A Year of Dramatic Climate Change—Both Environmentally and Politically

Despite all the progress, America's climate action remains insufficient.

Wildfires continued in the usually calm month of December, destroying thousands of homes and millions of forest acres. Unsplash/Luke Flynt

As if it wasn’t already clear, 2017 provided even more evidence that we are changing our planet in dangerous ways.

The average temperature across the United States was 2.6 degrees warmer than normal, one of the three warmest years in U.S. history. Fires raged across Western states. More than a million acres burned in Montana, and in California, wildfires continued in the usually calm month of December, destroying thousands of homes and millions of forest acres. Three massive hurricanes—Harvey, Irma and Maria—brought unprecedented levels of rain, storm surges and heavy winds, supercharged by unusually warm ocean temperatures, to Houston, Puerto Rico and parts of Florida. Low-lying areas such as Annapolis, Md.; Atlantic City, N.J.; and Miami were flooded as sea levels continued to rise.

This combination of pictures created on Oct. 20, 2017 shows an aerial view of the flooded neighborhood of Juana Matos in the aftermath of Hurricane Maria in Catano, Puerto Rico and a month earlier. RICARDO ARDUENGO/AFP/Getty Images

These signs are a planetwide fire alarm, warning us that we are burning far too much coal, oil and gas. In September, top U.S. climate scientists confirmed that human activities are responsible for practically all the global warming we are experiencing. It would be even worse if we weren’t also polluting the air with soot particles, which have a cooling effect.

The political climate also changed in 2017. In many ways, it changed for the better in states, cities and boardrooms across the country, where leaders came together to accelerate our transition to clean, climate-safe sources of energy.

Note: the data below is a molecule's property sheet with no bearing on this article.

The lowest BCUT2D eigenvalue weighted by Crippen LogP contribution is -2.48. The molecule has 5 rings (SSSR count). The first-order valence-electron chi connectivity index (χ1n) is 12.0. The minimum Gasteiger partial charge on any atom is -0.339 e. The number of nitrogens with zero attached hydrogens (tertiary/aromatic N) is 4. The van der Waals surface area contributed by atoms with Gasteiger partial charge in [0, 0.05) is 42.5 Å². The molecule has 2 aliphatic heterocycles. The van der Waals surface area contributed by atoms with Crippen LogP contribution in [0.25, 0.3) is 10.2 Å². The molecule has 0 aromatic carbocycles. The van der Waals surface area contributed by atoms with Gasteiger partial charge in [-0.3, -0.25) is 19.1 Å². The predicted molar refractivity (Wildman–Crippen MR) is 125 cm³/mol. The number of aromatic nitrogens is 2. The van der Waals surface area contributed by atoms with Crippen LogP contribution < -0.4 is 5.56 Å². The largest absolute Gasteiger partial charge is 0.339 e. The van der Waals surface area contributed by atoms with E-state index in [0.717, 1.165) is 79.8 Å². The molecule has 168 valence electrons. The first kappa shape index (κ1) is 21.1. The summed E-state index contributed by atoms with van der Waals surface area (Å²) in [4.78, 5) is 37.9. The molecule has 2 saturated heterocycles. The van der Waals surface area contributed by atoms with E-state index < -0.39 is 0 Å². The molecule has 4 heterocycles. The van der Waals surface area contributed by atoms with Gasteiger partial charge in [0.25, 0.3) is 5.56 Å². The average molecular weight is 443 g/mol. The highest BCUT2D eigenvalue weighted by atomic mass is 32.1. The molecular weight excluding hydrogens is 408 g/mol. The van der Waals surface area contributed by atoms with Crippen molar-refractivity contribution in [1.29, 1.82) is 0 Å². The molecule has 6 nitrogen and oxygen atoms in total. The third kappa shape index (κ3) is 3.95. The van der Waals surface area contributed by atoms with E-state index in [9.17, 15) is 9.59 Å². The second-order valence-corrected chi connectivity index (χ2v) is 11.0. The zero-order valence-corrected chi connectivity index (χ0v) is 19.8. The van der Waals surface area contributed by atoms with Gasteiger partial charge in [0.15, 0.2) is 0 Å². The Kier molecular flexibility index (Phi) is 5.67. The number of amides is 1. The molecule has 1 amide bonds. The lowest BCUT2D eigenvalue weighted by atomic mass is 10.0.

A large coalition confirmed the country’s commitment to cut pollution, limit global warming and achieve the goals of the Paris Climate Agreement despite the federal government’s intention to withdraw from it. Fifteen governors and 2,500 leaders of cities, counties, corporations and universities banded together to pledge collective action. These entities represent more than half of the U.S. economy and population. If they were a country unto themselves, they would be the third-largest in the world.

In December, five Republican and four Democratic governors in the Northeast and Mid-Atlantic states finalized new rules to cut power plant pollution by at least two-thirds below 2005 levels over the next decade. This decision expanded a popular and effective program, the Regional Greenhouse Gas Initiative (RGGI), that makes polluters pay and expands clean energy. The RGGI has delivered major, proven benefits since it was launched by a bipartisan coalition in 2009, including cleaner air, improved efficiency and a stronger economy. Now it will work even better.

After climate champions won November gubernatorial elections in Virginia and New Jersey, both states are poised to join their neighbors in limiting dangerous warming pollution from power plants. Seven of these states, plus Washington, D.C., are turning their attention to creating a program to limit climate-changing pollution from cars and trucks, which have replaced power plants as the biggest source of pollution nationwide.